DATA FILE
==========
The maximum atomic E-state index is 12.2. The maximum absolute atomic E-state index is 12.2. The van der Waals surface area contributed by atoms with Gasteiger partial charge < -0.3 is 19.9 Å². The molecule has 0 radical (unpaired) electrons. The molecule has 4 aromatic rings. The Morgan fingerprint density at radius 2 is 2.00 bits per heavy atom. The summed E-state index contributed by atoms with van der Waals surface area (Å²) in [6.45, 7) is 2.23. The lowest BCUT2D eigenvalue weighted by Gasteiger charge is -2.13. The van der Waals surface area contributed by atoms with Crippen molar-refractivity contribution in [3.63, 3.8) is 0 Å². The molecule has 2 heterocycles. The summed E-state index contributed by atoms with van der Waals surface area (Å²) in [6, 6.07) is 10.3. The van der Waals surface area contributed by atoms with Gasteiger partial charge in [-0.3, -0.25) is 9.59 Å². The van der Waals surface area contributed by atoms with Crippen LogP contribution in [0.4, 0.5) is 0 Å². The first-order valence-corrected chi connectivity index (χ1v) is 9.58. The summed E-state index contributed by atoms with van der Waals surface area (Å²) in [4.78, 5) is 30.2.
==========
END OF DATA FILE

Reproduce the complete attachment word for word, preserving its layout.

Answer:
The maximum atomic E-state index is 12.2. The maximum absolute atomic E-state index is 12.2. The van der Waals surface area contributed by atoms with Gasteiger partial charge < -0.3 is 19.9 Å². The molecule has 0 radical (unpaired) electrons. The molecule has 4 aromatic rings. The Morgan fingerprint density at radius 2 is 2.00 bits per heavy atom. The summed E-state index contributed by atoms with van der Waals surface area (Å²) in [6.45, 7) is 2.23. The lowest BCUT2D eigenvalue weighted by Gasteiger charge is -2.13. The van der Waals surface area contributed by atoms with Crippen molar-refractivity contribution in [3.63, 3.8) is 0 Å². The molecule has 2 heterocycles. The summed E-state index contributed by atoms with van der Waals surface area (Å²) in [6, 6.07) is 10.3. The van der Waals surface area contributed by atoms with Gasteiger partial charge in [-0.3, -0.25) is 9.59 Å². The van der Waals surface area contributed by atoms with Crippen LogP contribution in [0.4, 0.5) is 0 Å². The first-order valence-corrected chi connectivity index (χ1v) is 9.58. The summed E-state index contributed by atoms with van der Waals surface area (Å²) in [4.78, 5) is 30.2.